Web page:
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  • Feature

    Animals give clues to the origins of human number crunching

    When Christian Agrillo runs number-related experiments in his lab, he wishes his undergraduate subjects good luck. For certain tests, that’s about all he says. Giving instructions to the people would be unfair to the fish.

    Agrillo, of the University of Padua in Italy, is finishing up several years of pitting humans against fish in trials of their abilities to compare quantities. He can’t...

    11/29/2016 - 14:00 Animals, Evolution, Neuroscience, Numbers
  • News in Brief

    Despite Alzheimer’s plaques, some seniors remain mentally sharp

    SAN DIEGO — A small number of people maintain razor-sharp memories into their 90s, despite having brains chock-full of the plaques and tangles linked to Alzheimer’s disease. Researchers suspect that these people’s brains are somehow impervious to the usual devastation thought to be caused by those plaques and tangles.

    Researchers studied the brains of people 90 years old or older who had...

    11/16/2016 - 13:24 Neuroscience, Health
  • News

    Protein linked to Parkinson’s travels from gut to brain

    SAN DIEGO — Over the course of months, clumps of a protein implicated in Parkinson’s disease can travel from the gut into the brains of mice, scientists have found.

    The results, reported November 14 at the annual meeting of the Society for Neuroscience, suggest that in some cases, Parkinson’s may get its start in the gut. That’s an intriguing concept, says neuroscientist John Cryan of...

    11/16/2016 - 12:30 Neuroscience, Health
  • News

    Sounds and glowing screens impair mouse brains

    SAN DIEGO — Mice raised in cages bombarded with glowing lights and sounds have profound brain abnormalities and behavioral trouble. Hours of daily stimulation led to behaviors reminiscent of attention-deficit/hyperactivity disorder, scientists reported November 14 at the annual meeting of the Society for Neuroscience.

    Certain kinds of sensory stimulation, such as sights and sounds, are...

    11/15/2016 - 17:30 Neuroscience, Human Development
  • News in Brief

    Zap to the head leads to fat loss

    SAN DIEGO — A nerve-zapping headset caused people to shed fat in a small preliminary study.

    Six people who had received the stimulation lost on average about 8 percent of the fat on their trunks in four months, scientists reported November 12 at the annual meeting of the Society for Neuroscience.

    The headset stimulated the vestibular nerve, which runs just behind the ears. That...

    11/14/2016 - 17:53 Neuroscience, Health
  • Screentime

    Interactive map reveals hidden details of the Milky Way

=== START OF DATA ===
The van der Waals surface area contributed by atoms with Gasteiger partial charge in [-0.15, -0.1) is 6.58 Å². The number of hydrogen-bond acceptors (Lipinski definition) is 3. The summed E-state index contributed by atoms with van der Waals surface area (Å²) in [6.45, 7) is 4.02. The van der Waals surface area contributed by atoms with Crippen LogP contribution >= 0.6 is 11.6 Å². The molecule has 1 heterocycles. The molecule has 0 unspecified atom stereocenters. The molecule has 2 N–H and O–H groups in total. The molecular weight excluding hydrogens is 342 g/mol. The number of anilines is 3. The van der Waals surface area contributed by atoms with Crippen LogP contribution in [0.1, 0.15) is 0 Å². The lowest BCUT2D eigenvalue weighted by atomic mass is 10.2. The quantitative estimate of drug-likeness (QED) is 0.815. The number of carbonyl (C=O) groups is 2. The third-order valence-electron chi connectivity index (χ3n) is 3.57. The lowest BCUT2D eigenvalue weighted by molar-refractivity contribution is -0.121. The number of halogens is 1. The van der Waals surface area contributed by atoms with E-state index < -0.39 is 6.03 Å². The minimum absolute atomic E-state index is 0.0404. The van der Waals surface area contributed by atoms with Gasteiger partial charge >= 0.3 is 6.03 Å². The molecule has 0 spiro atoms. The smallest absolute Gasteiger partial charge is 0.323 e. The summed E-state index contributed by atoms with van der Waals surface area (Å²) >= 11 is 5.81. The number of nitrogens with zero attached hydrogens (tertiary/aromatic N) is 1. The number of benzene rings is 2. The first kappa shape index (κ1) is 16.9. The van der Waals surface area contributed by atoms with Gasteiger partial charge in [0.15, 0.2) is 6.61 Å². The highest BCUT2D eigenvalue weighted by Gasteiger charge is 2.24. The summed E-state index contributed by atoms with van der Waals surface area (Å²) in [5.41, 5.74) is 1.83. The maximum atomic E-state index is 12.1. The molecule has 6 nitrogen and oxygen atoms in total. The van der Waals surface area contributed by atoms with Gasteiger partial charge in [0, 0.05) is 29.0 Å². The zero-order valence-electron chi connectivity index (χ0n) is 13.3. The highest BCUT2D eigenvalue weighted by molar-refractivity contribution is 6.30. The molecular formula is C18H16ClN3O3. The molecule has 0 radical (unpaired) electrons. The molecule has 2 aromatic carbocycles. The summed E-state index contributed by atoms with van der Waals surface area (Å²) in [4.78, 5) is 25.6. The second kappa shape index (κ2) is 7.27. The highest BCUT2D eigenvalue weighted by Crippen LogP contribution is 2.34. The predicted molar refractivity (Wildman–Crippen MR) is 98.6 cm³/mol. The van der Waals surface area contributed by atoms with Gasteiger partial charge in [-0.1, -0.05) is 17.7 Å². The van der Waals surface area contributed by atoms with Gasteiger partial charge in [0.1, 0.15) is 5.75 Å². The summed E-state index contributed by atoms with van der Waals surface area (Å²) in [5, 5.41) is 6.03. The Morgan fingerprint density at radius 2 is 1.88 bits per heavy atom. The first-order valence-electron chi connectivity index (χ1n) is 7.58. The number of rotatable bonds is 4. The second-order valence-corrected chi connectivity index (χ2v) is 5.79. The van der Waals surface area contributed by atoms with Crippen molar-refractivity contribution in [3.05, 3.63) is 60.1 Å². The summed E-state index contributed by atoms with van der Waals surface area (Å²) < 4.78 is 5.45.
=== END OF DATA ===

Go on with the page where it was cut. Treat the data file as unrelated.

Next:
There’s much more to the universe than meets the eye, and a new web-based app lets you explore just how much our eyes are missing. Gleamoscope presents the night sky across a range of electromagnetic frequencies. Spots of gamma rays pinpoint distant feeding black holes. Tendrils of dust glow with infrared light throughout the Milky Way. A supernova remnant — the site of a star that exploded...

    11/14/2016 - 15:35 Astronomy
  • Science Ticker

    Say hola to La Niña

    El Niño’s meteorological sister, La Niña, has officially taken over.

    This year’s relatively weak La Niña is marked by unusually cool sea surface temperatures in the central and eastern equatorial Pacific Ocean. That cold water causes shifts in weather patterns that can cause torrential downpours in western Pacific countries, droughts in parts of the Americas and more intense Atlantic...

    11/10/2016 - 17:34 Climate, Oceans
  • News

    Shape-shifting molecule aids memory in fruit flies

    A protein that can switch shapes and accumulate inside brain cells helps fruit flies form and retrieve memories, a new study finds.

    Such shape-shifting is the hallmark move of prions — proteins that can alternate between two forms and aggregate under certain conditions. In fruit flies’ brain cells, clumps of the prionlike protein called Orb2 stores long-lasting memories, report...

    11/03/2016 - 14:12 Neuroscience, Mental Health
  • News

    HIV came to NYC at least a decade before virus ID’d

    A genetic study of HIV viruses from the 1970s may finally clear the name of a man long identified as the source of the AIDS epidemic in the United States. HIV came to New York City between 1969 and 1973, long before the man known as Patient Zero became infected, researchers report October 26 in Nature.

    Using techniques developed to decipher badly degraded ancient DNA from fossils,...

    10/26/2016 - 13:06 Genetics, Microbiology, Science & Society
  • Wild Things

    Painted lady butterflies’ migration may take them across the Sahara

    Butterflies look so delicate as they flitter from flower to flower. And yet, they are capable of migrating incredibly long distances. The monarch, for example, migrates between Canada and Mexico, covering distances of up to 4,800 kilometers, riding a combination of columns of rising air, called thermals, and air currents to travel around 80 to 160 kilometers per day.

    No single monarch...

    10/12/2016 - 11:32 Animals